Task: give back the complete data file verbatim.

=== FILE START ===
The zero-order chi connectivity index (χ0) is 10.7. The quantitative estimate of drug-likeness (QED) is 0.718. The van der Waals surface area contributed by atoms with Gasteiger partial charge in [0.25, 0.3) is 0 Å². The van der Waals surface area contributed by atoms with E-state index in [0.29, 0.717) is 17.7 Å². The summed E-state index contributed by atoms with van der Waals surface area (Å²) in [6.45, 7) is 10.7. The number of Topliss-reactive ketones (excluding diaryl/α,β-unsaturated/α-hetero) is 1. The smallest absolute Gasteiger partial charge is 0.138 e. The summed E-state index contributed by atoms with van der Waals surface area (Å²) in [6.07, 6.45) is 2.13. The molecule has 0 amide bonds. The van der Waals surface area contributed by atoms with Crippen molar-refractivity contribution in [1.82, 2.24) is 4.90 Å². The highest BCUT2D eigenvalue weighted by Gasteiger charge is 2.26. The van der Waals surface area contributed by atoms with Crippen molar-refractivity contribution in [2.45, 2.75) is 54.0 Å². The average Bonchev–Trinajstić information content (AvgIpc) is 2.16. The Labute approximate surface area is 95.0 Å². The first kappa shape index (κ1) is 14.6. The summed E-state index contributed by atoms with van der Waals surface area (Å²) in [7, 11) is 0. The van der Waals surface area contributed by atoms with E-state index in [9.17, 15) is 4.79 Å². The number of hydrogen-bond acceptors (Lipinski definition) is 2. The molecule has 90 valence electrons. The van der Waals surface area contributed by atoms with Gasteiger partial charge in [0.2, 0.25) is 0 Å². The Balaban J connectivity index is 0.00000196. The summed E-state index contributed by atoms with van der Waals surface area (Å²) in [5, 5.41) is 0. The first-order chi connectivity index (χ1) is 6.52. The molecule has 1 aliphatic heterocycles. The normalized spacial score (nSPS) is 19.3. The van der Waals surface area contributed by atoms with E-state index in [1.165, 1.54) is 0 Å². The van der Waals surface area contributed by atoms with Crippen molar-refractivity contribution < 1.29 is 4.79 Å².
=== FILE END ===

The zero-order chi connectivity index (χ0) is 10.7. The quantitative estimate of drug-likeness (QED) is 0.718. The van der Waals surface area contributed by atoms with Gasteiger partial charge in [0.25, 0.3) is 0 Å². The van der Waals surface area contributed by atoms with E-state index in [0.29, 0.717) is 17.7 Å². The summed E-state index contributed by atoms with van der Waals surface area (Å²) in [6.45, 7) is 10.7. The number of Topliss-reactive ketones (excluding diaryl/α,β-unsaturated/α-hetero) is 1. The smallest absolute Gasteiger partial charge is 0.138 e. The summed E-state index contributed by atoms with van der Waals surface area (Å²) in [6.07, 6.45) is 2.13. The molecule has 0 amide bonds. The van der Waals surface area contributed by atoms with Crippen molar-refractivity contribution in [1.82, 2.24) is 4.90 Å². The highest BCUT2D eigenvalue weighted by Gasteiger charge is 2.26. The van der Waals surface area contributed by atoms with Crippen molar-refractivity contribution in [2.45, 2.75) is 54.0 Å². The average Bonchev–Trinajstić information content (AvgIpc) is 2.16. The Labute approximate surface area is 95.0 Å². The first kappa shape index (κ1) is 14.6. The summed E-state index contributed by atoms with van der Waals surface area (Å²) in [7, 11) is 0. The van der Waals surface area contributed by atoms with E-state index in [9.17, 15) is 4.79 Å². The number of hydrogen-bond acceptors (Lipinski definition) is 2. The molecule has 90 valence electrons. The van der Waals surface area contributed by atoms with Gasteiger partial charge in [0.2, 0.25) is 0 Å². The Balaban J connectivity index is 0.00000196. The summed E-state index contributed by atoms with van der Waals surface area (Å²) in [5, 5.41) is 0. The first-order chi connectivity index (χ1) is 6.52. The molecule has 1 aliphatic heterocycles. The normalized spacial score (nSPS) is 19.3. The van der Waals surface area contributed by atoms with E-state index in [1.165, 1.54) is 0 Å². The van der Waals surface area contributed by atoms with Crippen molar-refractivity contribution < 1.29 is 4.79 Å².